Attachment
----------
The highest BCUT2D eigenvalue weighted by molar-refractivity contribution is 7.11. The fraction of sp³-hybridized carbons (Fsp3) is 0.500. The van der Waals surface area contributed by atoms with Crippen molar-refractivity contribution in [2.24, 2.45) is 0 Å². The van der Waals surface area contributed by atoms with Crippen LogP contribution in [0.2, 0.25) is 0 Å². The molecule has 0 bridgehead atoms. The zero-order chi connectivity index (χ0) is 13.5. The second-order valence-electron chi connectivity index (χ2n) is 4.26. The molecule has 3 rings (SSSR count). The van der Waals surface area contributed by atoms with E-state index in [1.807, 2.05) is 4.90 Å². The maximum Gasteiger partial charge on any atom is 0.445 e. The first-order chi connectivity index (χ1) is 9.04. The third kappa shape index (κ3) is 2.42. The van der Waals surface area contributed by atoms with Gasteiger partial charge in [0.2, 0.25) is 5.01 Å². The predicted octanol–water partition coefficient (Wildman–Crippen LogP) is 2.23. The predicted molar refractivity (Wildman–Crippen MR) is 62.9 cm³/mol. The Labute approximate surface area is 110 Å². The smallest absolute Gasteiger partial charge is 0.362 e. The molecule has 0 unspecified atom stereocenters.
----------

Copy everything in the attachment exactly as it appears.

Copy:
The highest BCUT2D eigenvalue weighted by molar-refractivity contribution is 7.11. The fraction of sp³-hybridized carbons (Fsp3) is 0.500. The van der Waals surface area contributed by atoms with Crippen molar-refractivity contribution in [2.24, 2.45) is 0 Å². The van der Waals surface area contributed by atoms with Crippen LogP contribution in [0.2, 0.25) is 0 Å². The molecule has 0 bridgehead atoms. The zero-order chi connectivity index (χ0) is 13.5. The second-order valence-electron chi connectivity index (χ2n) is 4.26. The molecule has 3 rings (SSSR count). The van der Waals surface area contributed by atoms with E-state index in [1.807, 2.05) is 4.90 Å². The maximum Gasteiger partial charge on any atom is 0.445 e. The first-order chi connectivity index (χ1) is 9.04. The third kappa shape index (κ3) is 2.42. The van der Waals surface area contributed by atoms with Gasteiger partial charge in [0.2, 0.25) is 5.01 Å². The predicted octanol–water partition coefficient (Wildman–Crippen LogP) is 2.23. The predicted molar refractivity (Wildman–Crippen MR) is 62.9 cm³/mol. The Labute approximate surface area is 110 Å². The smallest absolute Gasteiger partial charge is 0.362 e. The molecule has 0 unspecified atom stereocenters.